I people-watched as I ate. The sidewalk grew louder as more and more people began to fill it. Tourists were easily discernable from locals, even without maps in hand, they, like me, were always looking around, head traveling that 180 degree arc from shoulder to shoulder, making sure not to miss a thing. The locals, black and white alike, walked past, heads facing forward, although some proceeded with the slightly depressed but hurried walk of going to work.
I sat there for at least an hour, enjoying my entertainment, when the indigo ocean across the street caught my attention. The sun had come out fully, broken through the morning haze, and the rays of sun were causing the waves to flicker. I quickly paid my bill and scurried across the road to the beach. I wanted to take my shoes off and walk in the ebb and flow of the ocean. The beach was enclosed on both sides with huge volcanic rocks that had been worn smooth and round by age and weather. My first step into the sand was met with a funny sounding crunch and the rustle of trash. Looking down, I saw prevalence of broken green and clear glass amongst the other waste in the sand. I decided to keep my shoes on and head towards the black rocks instead.
Before I made it to the boulders, I ran across a faded nature conservancy information sign, about whales. Three types of whales often frequent the southern tip of South Africa: Humpbacks, Southern Right, and Bryde’s. But according to the sign, I was out of luck. It was the wrong season for glimpsing any tails or sprays of water. I continued down the beach.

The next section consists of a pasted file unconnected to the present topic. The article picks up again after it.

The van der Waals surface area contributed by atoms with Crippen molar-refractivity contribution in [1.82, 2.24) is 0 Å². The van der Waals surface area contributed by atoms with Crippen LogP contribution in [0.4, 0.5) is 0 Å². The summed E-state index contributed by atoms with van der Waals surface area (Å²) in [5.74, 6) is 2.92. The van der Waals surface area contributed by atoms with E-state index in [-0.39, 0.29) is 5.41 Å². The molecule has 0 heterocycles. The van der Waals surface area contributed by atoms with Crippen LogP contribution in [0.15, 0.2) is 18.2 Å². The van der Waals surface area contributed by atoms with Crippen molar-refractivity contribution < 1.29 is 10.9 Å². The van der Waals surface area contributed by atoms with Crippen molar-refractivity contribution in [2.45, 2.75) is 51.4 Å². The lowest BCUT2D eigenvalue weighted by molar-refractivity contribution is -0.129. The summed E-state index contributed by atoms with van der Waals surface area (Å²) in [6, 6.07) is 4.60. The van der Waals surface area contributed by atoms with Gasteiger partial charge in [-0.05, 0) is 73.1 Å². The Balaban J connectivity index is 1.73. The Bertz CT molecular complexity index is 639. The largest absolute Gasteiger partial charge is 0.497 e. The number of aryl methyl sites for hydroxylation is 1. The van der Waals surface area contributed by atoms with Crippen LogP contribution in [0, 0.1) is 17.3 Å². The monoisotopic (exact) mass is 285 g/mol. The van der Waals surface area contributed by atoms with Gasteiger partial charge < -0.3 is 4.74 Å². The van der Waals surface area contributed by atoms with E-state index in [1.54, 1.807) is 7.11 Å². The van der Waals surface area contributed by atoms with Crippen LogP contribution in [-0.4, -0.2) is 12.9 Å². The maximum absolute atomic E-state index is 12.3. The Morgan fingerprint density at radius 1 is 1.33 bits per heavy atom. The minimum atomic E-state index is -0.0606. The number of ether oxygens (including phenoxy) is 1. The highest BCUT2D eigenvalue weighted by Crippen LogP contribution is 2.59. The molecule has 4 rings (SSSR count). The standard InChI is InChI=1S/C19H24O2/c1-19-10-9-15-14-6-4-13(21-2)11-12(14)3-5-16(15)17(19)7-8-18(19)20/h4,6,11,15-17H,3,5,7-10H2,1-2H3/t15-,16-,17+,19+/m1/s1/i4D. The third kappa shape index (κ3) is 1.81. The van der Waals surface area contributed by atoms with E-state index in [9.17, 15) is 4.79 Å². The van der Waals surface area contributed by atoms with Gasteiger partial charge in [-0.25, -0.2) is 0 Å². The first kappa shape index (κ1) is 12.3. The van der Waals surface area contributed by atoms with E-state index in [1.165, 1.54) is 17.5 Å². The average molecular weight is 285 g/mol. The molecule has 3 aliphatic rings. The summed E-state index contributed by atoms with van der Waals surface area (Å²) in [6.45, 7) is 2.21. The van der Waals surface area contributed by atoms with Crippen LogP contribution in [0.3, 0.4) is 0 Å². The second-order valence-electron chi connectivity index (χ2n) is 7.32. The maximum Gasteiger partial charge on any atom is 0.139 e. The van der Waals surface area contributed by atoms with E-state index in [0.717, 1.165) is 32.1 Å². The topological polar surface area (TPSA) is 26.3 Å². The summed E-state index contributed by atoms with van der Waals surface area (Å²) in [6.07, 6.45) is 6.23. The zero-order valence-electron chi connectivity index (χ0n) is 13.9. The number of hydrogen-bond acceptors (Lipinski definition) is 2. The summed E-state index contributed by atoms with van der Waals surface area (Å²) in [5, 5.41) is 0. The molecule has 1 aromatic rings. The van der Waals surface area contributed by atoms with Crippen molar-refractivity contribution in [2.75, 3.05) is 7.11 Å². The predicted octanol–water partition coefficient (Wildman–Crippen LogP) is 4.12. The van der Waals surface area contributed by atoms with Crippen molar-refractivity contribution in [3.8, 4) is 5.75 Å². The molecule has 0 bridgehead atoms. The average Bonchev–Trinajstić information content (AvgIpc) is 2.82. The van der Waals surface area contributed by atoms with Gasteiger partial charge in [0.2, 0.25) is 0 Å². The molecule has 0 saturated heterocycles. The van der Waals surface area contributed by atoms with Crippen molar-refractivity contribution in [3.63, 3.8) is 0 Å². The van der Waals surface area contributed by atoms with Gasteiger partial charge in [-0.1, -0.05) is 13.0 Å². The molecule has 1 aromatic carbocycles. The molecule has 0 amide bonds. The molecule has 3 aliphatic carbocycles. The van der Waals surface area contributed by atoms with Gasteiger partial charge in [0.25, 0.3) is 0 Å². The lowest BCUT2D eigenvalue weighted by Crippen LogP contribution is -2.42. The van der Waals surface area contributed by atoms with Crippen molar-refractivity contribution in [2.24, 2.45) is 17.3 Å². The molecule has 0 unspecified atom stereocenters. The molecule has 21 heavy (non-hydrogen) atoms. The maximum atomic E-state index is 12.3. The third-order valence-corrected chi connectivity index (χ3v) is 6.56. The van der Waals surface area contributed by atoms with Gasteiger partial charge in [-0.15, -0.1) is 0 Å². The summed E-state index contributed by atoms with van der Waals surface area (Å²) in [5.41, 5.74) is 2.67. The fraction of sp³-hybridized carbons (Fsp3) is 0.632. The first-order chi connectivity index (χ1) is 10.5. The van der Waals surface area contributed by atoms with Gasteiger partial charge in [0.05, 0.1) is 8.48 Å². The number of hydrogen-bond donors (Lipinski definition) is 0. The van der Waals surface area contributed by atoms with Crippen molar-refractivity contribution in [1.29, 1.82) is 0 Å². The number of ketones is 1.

The rocks were easy to climb, with natural steps carved out by water and probably frequent foot traffic. I could see another beach beginning on the other side of the grouping of rocks. An old black man who had apparently slept on the rocks was just waking up as I walked by. He lay bundled in a gray, torn, wool blanket and dirty sleeping bag. We glanced at each other, but he slowly shut his eyes and sighed, placing his head back on the rock, taking in the sunlight. I spotted a flat area, two rocks over and one rock up, and let him sleep.
I found a perch on the tallest rock, and I had only been sitting for a few minutes, enjoying the sun’s heat on my back and bare neck, when a black flash caught my attention out of the corner of my right eye. The water where I saw the movement seemed disturbed, but then it was windy and the ocean was choppy. I searched the horizon for a minute but saw nothing. I assumed I was seeing things and relaxed, leaning back on my hands extended behind my back. And then there it was, that tell-tale sign that whales are about; out a little less than a mile from the beach, was one solitary spray. I sat up and waited, holding my breath for the next breach. A round shape rolled out of the blue water, accompanied by white mist, and slid gracefully back in, followed by a flick of her v-shaped tail.
I was amazed. It was way to big for a dolphin. Had I not just overheard, okay, eavesdropped, on a café conversation where a whale-watching trip had been low on whales? And what about that sign? Hadn’t it said it was the wrong season? Yet there she was, rolling up and over again in the water. I looked around, only to find myself totally alone. No one else that I could see was watching this whale dance. And boy did she dance. With the extreme grace it’s hard not to think the whale was female.
She proceeded to put on a masterful performance while I sat wide-eyed, amazed at my luck. Her rolling form quickly and fully broke the surface, her head bobbing in and out of the water. Then she disappeared. I desperately searched the horizon for any sign of her but she seemed to have vanished. Another movement farther to my right and I found her again. She burst from the ocean, throwing herself high into the air. She was completely free of the water. She flew.
She arched herself back down towards the water and landed with a massive splash. Soon she was up again, twisting her body around as she belly-flopped into the water. She danced for nearly twenty minutes before I watched her swim away, her spray getting smaller in the distance. I sat, stunned. My trip was complete. And I left Africa dancing.